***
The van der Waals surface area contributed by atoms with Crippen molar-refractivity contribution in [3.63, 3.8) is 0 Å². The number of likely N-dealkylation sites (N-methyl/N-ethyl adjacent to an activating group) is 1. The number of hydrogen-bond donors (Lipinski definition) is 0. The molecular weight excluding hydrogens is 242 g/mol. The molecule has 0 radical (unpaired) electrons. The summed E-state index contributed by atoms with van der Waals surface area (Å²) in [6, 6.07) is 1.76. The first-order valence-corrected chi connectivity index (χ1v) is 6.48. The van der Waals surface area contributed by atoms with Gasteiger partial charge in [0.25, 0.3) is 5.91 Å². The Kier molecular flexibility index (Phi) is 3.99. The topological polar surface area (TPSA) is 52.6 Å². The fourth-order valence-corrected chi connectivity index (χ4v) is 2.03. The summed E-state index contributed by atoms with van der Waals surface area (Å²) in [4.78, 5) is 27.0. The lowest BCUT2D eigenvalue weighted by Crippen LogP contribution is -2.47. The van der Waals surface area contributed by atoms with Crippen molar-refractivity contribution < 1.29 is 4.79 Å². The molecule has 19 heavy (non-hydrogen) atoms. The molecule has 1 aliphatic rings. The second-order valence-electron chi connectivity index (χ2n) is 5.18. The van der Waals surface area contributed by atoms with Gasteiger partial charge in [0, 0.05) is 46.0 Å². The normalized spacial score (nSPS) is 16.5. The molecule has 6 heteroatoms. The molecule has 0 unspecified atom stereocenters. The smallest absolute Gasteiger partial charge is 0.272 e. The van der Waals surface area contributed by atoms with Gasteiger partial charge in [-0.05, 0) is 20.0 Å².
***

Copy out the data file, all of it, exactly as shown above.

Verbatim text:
The van der Waals surface area contributed by atoms with Crippen molar-refractivity contribution in [3.63, 3.8) is 0 Å². The number of likely N-dealkylation sites (N-methyl/N-ethyl adjacent to an activating group) is 1. The number of hydrogen-bond donors (Lipinski definition) is 0. The molecular weight excluding hydrogens is 242 g/mol. The molecule has 0 radical (unpaired) electrons. The summed E-state index contributed by atoms with van der Waals surface area (Å²) in [6, 6.07) is 1.76. The first-order valence-corrected chi connectivity index (χ1v) is 6.48. The van der Waals surface area contributed by atoms with Gasteiger partial charge in [0.25, 0.3) is 5.91 Å². The Kier molecular flexibility index (Phi) is 3.99. The topological polar surface area (TPSA) is 52.6 Å². The fourth-order valence-corrected chi connectivity index (χ4v) is 2.03. The summed E-state index contributed by atoms with van der Waals surface area (Å²) in [4.78, 5) is 27.0. The lowest BCUT2D eigenvalue weighted by Crippen LogP contribution is -2.47. The van der Waals surface area contributed by atoms with Crippen molar-refractivity contribution < 1.29 is 4.79 Å². The molecule has 19 heavy (non-hydrogen) atoms. The molecule has 1 aliphatic rings. The second-order valence-electron chi connectivity index (χ2n) is 5.18. The van der Waals surface area contributed by atoms with Gasteiger partial charge in [0, 0.05) is 46.0 Å². The normalized spacial score (nSPS) is 16.5. The molecule has 6 heteroatoms. The molecule has 0 unspecified atom stereocenters. The smallest absolute Gasteiger partial charge is 0.272 e. The van der Waals surface area contributed by atoms with Gasteiger partial charge in [-0.05, 0) is 20.0 Å².